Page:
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Guest: Curt Holmer; Topics, Bio-regenerative life support systems, models, closed loop life support, lunar habitats, Martian settlement, free space settlements, funding challenges, global life support research leaders and more.
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We welcomed Curt Holmer to the program to discuss his research work and Master's thesis, "Bio-Regenerative Life Support Systems Functional Stability and Limitations, A Theoretical Modeling Approach." During our two segment 96 minute discussion, not only did we focus on Curt's research and thesis, we asked our guest about closed life support systems, space food, progress being made in these areas, global life support leadership and when he thought our closed loop life support systems would be ready for humans to Mars and beyond. Curt said we were in a type of stagnation period. This comment became the focus of much of the discussion for the first segment. Both myself and listeners told our guest that we were confused given the rhetoric we hear from various sources and individuals within the industry suggesting we are ready now to go to Mars and live there or elsewhere in the near solar system, especially the Moon. Curt threw cold water on much of what we have heard and what was brought up during the show. A few listeners as well as myself attempted a brief analysis to understand the reality gap given the rhetoric and plans we hear about and what our guest was talking about. Don't miss our discussion. Let us know what you think about what was being said by both listeners and guests. Let us know by posting on our blog.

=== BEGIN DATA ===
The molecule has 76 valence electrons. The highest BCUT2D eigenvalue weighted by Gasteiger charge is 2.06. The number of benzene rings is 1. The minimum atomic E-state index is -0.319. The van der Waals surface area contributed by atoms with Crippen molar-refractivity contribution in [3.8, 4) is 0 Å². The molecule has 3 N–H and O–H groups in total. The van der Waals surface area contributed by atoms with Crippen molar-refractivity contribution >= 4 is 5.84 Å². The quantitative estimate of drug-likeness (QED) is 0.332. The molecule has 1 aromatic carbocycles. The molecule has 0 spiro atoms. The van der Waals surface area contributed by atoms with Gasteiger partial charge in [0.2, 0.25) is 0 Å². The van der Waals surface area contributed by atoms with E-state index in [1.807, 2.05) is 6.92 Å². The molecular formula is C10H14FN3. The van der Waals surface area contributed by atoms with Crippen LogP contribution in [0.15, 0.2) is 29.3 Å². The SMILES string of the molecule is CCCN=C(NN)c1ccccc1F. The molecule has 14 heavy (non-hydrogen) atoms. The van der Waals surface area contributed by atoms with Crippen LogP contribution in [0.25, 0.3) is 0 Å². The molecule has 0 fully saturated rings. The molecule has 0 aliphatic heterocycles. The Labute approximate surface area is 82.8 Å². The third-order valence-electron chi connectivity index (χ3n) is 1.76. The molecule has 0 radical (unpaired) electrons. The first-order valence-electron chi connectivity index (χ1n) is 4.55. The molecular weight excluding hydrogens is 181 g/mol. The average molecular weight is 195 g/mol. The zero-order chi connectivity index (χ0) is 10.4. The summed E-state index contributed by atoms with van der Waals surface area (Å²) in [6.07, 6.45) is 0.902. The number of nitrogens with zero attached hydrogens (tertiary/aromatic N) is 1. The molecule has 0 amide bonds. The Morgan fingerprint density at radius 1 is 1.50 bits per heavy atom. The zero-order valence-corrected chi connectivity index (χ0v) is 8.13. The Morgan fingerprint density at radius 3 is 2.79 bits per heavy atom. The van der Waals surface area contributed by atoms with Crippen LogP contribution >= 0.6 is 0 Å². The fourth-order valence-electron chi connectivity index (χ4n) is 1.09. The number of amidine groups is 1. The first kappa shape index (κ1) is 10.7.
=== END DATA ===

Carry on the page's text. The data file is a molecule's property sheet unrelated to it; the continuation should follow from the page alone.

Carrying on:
Curt received several questions asking about SpaceX closed life support for Mars missions and settlement. Note how Curt handled these questions. Our guest also talked about studying under one of the true Soviet Union space life support masters, Dr. Vadim Rygalov. Many of you will recognize the name as Vadim, before his retirement from UND, was a frequent Space Show guest on life support and related issues. Another important topic in the first segment addressed both simulations and modeling. Listeners wanted to know the practical value of a simulation or model. What they were really asking was how one goes from the theoretical to the practical or the "real" thing. Curt spent significant time talking about the value of models, simulations and the relationship of both to the practical. You will not want to miss this important part of our discussion. Our guest suggested that the key to stability was in the simulations and models. In addition, Curt was clear in making the point that there were still lots of unknowns.
We talked about food again later in the program. Most of our focus was on plants for human spaceflight and settlement. Curt said that meat would likely be simulated or synthesized meat. Plants would be made out of a vegetable like base.
Later we talked about the work going on at NAS, both KSC and JSC. Curt mentioned the Lunar Gateway project as well as ongoing life support R&D on the ISS. Fremont John called to talk about buffers (listen to what Curt said on the buffer subject). John suggested that Musk would have a big buffer (margin for safety) to detect any problems. John then asked about another simulation and modeling software discussed on an earlier Space Show program, SIMOC. Curt was familiar with it, had positive things to say about it, even over the software he used for this thesis. We next moved to the summary for today's program. Curt suggested funding was the big challenge and referred us to page 13 in his full paper. Curt told us about several conferences he would be participating in later this year, probably by virtual means.
Please post your comments/questions for our guest on our blog for this show. You can reach Curt through me or through the email address on his paper.